62. 62.
    Cerritelli SM, Crouch RJ (2009) Ribonuclease H: the enzymes in eukaryotes. FEBS J 276(6):1494–1505. PubMedCrossRefGoogle Scholar
  63. 63.
    Mischo HE, Gomez-Gonzalez B, Grzechnik P et al (2011) Yeast Sen1 helicase protects the genome from transcription-associated instability. Mol Cell 41(1):21–32. PubMedPubMedCentralCrossRefGoogle Scholar
  64. 64.
    Skourti-Stathaki K, Proudfoot NJ, Gromak N (2011) Human senataxin resolves RNA/DNA hybrids formed at transcriptional pause sites to promote Xrn2-dependent termination. Mol Cell 42(6):794–805. PubMedPubMedCentralCrossRefGoogle Scholar
  65. 65.
    Li X, Manley JL (2005) Inactivation of the SR protein splicing factor ASF/SF2 results in genomic instability. Cell 122(3):365–378. PubMedCrossRefGoogle Scholar
  66. 66.
    Aguilera A, Garcia-Muse T (2012) R loops: from transcription byproducts to threats to genome stability. Mol Cell 46(2):115–124. PubMedCrossRefGoogle Scholar
  67. 67.
    Skourti-Stathaki K, Proudfoot NJ (2014) A double-edged sword: R loops as threats to genome integrity and powerful regulators of gene expression. Genes Dev 28(13):1384–1396. PubMedPubMedCentralCrossRefGoogle Scholar
  68. 68.
    Hamperl S, Cimprich KA (2014) The contribution of co-transcriptional RNA:DNA hybrid structures to DNA damage and genome instability. DNA Repair 19:84–94. PubMedPubMedCentralCrossRefGoogle Scholar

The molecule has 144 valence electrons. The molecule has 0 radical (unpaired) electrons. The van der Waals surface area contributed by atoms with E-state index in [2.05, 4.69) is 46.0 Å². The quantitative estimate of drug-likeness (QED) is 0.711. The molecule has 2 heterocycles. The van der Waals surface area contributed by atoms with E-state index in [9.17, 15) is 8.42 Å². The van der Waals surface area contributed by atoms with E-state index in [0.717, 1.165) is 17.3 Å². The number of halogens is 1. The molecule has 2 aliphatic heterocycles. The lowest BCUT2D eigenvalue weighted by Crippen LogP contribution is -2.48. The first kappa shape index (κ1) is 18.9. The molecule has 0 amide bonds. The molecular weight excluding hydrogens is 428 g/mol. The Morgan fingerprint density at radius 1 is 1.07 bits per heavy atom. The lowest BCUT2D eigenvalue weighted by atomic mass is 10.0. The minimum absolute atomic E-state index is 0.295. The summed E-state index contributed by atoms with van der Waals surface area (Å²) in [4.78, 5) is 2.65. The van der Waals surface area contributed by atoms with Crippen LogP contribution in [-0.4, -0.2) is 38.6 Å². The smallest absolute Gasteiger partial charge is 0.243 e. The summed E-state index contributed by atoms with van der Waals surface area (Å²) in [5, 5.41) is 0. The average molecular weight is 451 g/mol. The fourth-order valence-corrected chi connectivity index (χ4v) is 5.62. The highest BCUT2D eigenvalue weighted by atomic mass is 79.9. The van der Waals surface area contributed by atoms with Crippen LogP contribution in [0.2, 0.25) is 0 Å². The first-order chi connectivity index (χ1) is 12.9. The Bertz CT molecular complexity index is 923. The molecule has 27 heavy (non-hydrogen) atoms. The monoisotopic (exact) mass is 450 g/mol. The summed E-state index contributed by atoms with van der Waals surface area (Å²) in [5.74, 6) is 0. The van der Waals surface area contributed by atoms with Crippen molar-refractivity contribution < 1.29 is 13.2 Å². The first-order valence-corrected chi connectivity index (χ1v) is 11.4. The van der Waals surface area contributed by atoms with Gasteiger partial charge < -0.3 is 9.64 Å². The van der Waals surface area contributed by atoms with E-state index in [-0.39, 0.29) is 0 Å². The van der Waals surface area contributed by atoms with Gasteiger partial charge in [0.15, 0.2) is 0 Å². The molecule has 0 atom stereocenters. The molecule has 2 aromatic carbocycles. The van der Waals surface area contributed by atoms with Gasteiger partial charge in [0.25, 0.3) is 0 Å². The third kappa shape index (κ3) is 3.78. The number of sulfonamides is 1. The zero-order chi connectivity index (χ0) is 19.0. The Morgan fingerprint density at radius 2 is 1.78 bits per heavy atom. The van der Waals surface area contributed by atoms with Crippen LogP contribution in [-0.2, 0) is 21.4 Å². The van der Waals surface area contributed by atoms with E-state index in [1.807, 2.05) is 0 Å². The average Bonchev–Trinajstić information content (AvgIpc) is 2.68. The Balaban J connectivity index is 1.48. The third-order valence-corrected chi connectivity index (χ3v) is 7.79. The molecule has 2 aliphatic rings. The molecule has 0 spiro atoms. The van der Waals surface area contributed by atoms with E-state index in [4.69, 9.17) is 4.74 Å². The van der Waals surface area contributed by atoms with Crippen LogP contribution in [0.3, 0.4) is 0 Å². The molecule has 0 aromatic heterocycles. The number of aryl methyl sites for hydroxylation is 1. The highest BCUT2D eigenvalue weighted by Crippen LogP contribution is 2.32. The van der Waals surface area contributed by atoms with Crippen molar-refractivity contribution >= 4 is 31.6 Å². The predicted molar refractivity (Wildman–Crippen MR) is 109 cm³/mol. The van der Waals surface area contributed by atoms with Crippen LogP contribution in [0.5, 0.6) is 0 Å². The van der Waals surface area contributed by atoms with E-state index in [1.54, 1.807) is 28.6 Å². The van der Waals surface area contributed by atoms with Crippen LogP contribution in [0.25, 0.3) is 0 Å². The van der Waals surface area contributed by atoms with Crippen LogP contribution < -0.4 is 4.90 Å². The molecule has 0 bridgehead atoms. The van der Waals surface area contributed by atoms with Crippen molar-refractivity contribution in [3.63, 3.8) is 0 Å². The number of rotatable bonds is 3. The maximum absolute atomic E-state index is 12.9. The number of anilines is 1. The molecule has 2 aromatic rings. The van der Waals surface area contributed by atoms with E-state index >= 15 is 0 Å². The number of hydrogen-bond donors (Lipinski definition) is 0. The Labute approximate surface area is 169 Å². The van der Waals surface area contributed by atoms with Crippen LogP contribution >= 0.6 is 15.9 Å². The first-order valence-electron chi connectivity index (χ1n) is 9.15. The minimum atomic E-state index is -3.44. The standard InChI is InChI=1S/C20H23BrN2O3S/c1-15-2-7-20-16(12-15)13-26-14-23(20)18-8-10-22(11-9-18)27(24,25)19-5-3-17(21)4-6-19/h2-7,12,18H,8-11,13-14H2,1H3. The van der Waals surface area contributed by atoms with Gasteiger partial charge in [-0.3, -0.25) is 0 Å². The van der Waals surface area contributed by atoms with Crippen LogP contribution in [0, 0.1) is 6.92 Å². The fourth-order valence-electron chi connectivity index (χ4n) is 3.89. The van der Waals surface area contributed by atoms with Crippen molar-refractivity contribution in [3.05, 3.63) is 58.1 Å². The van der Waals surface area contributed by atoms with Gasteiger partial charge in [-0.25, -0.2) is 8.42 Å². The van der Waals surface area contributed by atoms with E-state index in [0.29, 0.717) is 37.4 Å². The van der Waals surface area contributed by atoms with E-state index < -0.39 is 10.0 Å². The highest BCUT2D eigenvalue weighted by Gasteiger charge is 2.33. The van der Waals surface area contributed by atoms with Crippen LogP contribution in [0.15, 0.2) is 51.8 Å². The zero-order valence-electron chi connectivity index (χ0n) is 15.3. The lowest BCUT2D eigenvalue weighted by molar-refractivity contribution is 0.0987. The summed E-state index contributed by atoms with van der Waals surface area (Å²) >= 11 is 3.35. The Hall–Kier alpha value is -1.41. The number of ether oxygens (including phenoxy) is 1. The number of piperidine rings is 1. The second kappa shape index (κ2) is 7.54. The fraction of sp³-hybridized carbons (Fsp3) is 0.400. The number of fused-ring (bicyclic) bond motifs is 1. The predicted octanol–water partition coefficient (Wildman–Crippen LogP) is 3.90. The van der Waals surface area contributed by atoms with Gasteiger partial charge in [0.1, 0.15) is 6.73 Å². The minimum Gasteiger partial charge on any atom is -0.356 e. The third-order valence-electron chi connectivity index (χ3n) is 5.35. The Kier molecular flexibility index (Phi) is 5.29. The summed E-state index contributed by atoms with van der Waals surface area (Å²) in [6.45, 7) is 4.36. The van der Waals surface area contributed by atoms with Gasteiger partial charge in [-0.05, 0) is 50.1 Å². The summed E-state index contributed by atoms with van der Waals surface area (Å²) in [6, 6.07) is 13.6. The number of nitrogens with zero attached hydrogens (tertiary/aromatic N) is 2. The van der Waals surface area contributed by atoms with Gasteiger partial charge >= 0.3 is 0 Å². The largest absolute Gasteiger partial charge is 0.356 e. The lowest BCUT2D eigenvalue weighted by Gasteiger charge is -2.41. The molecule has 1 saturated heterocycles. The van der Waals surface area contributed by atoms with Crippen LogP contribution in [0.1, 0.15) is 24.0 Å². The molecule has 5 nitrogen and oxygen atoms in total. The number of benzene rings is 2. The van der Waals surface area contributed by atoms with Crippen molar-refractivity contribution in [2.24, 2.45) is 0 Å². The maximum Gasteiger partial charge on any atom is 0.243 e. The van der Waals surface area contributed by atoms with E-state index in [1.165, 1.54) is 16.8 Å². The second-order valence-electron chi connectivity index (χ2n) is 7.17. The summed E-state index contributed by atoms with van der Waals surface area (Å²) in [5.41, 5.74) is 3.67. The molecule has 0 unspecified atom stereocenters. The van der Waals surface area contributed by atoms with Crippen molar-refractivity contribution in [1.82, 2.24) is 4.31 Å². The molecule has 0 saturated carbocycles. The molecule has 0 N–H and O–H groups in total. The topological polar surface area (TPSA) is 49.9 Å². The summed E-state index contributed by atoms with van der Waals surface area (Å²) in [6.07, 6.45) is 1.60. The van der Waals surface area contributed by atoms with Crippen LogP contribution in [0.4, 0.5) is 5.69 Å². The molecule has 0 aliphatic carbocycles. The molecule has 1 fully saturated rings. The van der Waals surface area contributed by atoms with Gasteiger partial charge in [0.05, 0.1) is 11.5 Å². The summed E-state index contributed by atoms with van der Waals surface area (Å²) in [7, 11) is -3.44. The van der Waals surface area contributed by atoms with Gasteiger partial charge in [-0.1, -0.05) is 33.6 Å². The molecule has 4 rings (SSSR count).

69. 69.
    Sollier J, Cimprich KA (2015) Breaking bad: R-loops and genome integrity. Trends Cell Biol 25(9):514–522. PubMedPubMedCentralCrossRefGoogle Scholar
  70. 70.
    Tuduri S, Crabbe L, Conti C et al (2009) Topoisomerase I suppresses genomic instability by preventing interference between replication and transcription. Nat Cell Biol 11(11):1315–1324. PubMedPubMedCentralCrossRefGoogle Scholar
  71. 71.
    Ribeyre C, Zellweger R, Chauvin M et al (2016) Nascent DNA proteomics reveals a chromatin remodeler required for topoisomerase I loading at replication forks. Cell Rep 15(2):300–309. PubMedCrossRefGoogle Scholar
  72. 72.
    Christman MF, Dietrich FS, Fink GR (1988) Mitotic recombination in the rDNA of S. cerevisiae is suppressed by the combined action of DNA topoisomerases I and II. Cell 55(3):413–425PubMedCrossRefGoogle Scholar
  73. 73.
    Houseley J, Kotovic K, El Hage A et al (2007) Trf4 targets ncRNAs from telomeric and rDNA spacer regions and functions in rDNA copy number control. EMBO J 26(24):4996–5006. PubMedPubMedCentralCrossRefGoogle Scholar
  74. 74.
    Krawczyk C, Dion V, Schar P et al (2014) Reversible Top1 cleavage complexes are stabilized strand-specifically at the ribosomal replication fork barrier and contribute to ribosomal DNA stability. Nucleic Acids Res 42(8):4985–4995. PubMedPubMedCentralCrossRefGoogle Scholar
  75. 75.
    Trigueros S, Roca J (2002) Failure to relax negative supercoiling of DNA is a primary cause of mitotic hyper-recombination in topoisomerase-deficient yeast cells. J Biol Chem 277(40):37207–37211. PubMedCrossRefGoogle Scholar
  76. 76.
    Tornaletti S, Park-Snyder S, Hanawalt PC (2008) G4-forming sequences in the non-transcribed DNA strand pose blocks to T7 RNA polymerase and mammalian RNA polymerase II. J Biol Chem 283(19):12756–12762. PubMedPubMedCentralCrossRefGoogle Scholar
  77. 77.
    Lopes J, Piazza A, Bermejo R et al (2011) G-quadruplex-induced instability during leading-strand replication. EMBO J 30(19):4033–4046. PubMedPubMedCentralCrossRefGoogle Scholar
  78. 78.
    London TB, Barber LJ, Mosedale G et al (2008) FANCJ is a structure-specific DNA helicase associated with the maintenance of genomic G/C tracts. J Biol Chem 283(52):36132–36139. PubMedPubMedCentralCrossRefGoogle Scholar